Money education with your kids – the essentials
It doesn’t cost much, except time – but neglecting it could be costly for your kids. That would be teaching them age-appropriate money management skills they may not learn in school. A dollars and sense education will help them achieve their life goals, lead a better life and help others.
Here are some age-related toonie tutorials to get you started on the conversation.
6 – 12 years
- Money can be fun - Start with a ‘fun’ bank for the kids to fill their coins with and eventually graduate to a ‘real’ bank account and allowance tied to certain tasks to learn responsibility. A fixed amount allowance is best because it teaches that there are serious choices to be made about when to spend and when to save.
- Explain how money grows - Deposit at least 10 per cent of their allowance in a deposit account. Explain how interest makes their money grow. Board games like Monopoly or an interactive website such as the Canadian Foundation for Economic Education is also a great money education tool.
- Start simple - Develop a simple budget plan that includes keeping their tax receipts and statements to keep track of their money.
- Give back - A charitable giving component will show them how their money can have a positive impact in the community. Give an allowance ‘bonus’ for special work with the requirement that this extra money must be invested.
- Looking forward - Introduce them to the concepts of ‘compounding’ and tax-saving through such long-term investments as a Registered Retirement Savings Plan (RRSP).
16 – 18 years
- Planning ahead - Have each child file a tax return as soon as they have a job that results in a T4. They’ll get a more ‘personal’ view of income taxes and build up room for future contributions to an RRSP.
- Play it safe - Co-sign for a credit card in their name with a low limit. Carefully monitor its use and stress the importance of making their monthly card payments to maintain a good credit rating and avoid high interest rates or late fees. Use monthly credit card statements to discuss their spending patterns and best uses of their purchasing power.
Other thoughts to consider
- Remember to involve your children in your family finances and discuss how your family budget must balance expenses and income.
- Introduce them to the importance of financial planning, and savings and investment products – mutual funds, stocks, bonds, Guaranteed Investment Certificates, registered and non-registered savings plans – the role of insurance, and investment concepts like portfolio diversification and risk/reward decisions.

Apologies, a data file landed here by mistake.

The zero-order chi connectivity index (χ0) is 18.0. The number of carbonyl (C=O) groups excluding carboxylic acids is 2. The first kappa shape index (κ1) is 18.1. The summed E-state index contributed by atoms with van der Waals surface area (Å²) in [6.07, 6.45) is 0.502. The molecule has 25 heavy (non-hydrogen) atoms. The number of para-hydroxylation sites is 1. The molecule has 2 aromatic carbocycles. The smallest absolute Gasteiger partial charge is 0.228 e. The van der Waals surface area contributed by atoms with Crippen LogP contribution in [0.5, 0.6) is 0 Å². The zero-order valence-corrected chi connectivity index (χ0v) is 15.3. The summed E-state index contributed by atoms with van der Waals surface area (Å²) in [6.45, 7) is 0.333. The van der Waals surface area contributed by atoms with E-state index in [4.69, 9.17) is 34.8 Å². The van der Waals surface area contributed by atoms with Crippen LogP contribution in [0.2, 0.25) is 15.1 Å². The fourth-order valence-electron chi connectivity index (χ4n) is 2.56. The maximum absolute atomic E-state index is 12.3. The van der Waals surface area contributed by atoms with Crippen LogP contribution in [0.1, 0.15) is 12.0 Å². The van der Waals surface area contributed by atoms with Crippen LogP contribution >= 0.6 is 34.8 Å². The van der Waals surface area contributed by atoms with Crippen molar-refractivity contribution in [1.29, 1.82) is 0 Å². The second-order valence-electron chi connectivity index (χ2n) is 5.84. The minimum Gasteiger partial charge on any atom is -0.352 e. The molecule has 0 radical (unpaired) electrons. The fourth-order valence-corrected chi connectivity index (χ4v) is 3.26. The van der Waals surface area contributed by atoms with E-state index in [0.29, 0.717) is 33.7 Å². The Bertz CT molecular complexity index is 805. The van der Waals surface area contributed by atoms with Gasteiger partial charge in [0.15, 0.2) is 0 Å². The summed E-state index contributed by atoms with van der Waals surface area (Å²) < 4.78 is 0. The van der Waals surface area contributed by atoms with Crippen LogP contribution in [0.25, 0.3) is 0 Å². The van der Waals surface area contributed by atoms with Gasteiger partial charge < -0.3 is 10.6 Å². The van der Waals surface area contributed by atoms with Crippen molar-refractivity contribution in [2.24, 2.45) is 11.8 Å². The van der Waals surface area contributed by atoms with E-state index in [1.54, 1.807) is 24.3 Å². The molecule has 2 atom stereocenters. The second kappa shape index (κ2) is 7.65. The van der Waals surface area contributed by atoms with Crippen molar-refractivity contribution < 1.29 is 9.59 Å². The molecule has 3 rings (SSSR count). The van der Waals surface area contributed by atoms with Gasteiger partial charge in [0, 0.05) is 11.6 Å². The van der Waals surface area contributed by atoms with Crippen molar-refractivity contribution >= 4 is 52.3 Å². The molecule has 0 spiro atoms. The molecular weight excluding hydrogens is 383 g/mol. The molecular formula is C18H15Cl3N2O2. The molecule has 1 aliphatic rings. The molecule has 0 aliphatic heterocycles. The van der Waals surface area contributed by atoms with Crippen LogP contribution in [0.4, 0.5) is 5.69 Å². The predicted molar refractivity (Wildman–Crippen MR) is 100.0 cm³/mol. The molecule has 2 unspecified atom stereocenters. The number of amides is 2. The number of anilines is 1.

Fun online tools to use with your kids
Parents can start playing money games with their kids when they are as young as two years old. Doing this is a great way to teach your kids how to be more money savvy at a young age, while having fun and bonding together. Below are a few money skill online applications to explore with your kids :
- Amazing Coin CAN ($1.99)- Featuring eight interactive games about Canadian coins, kids will enjoy counting, paying and making change with their own currency. A quarter rewards for each correct answer, allowing kids to buy food in the store, and eat it up later.
- Jungle Coins ($2.99) - A cute, colourful app that teaches kids in JK to Grade 4 currency at varying levels. They’ll hunt for coins, count money, compare sums, and calculate correct change. Worth every penny!
It’s smart to talk money with your children and if you need help, give your financial advisor a call. A professional perspective can add welcome weight to your toonie tutorials.
This material is written and published by Investors Group Financial Services Inc. (in Quebec – a Financial Services Firm), presents general information only and is not a solicitation to buy or sell any investments. Contact a financial advisor for specific advice about your circumstances. For more information on this topic please contact your Investors Group Consultant.
1 ‘Money Games’ By: Geoff Kirbyson, WhatsUpFamilies.com, May 23, 2012.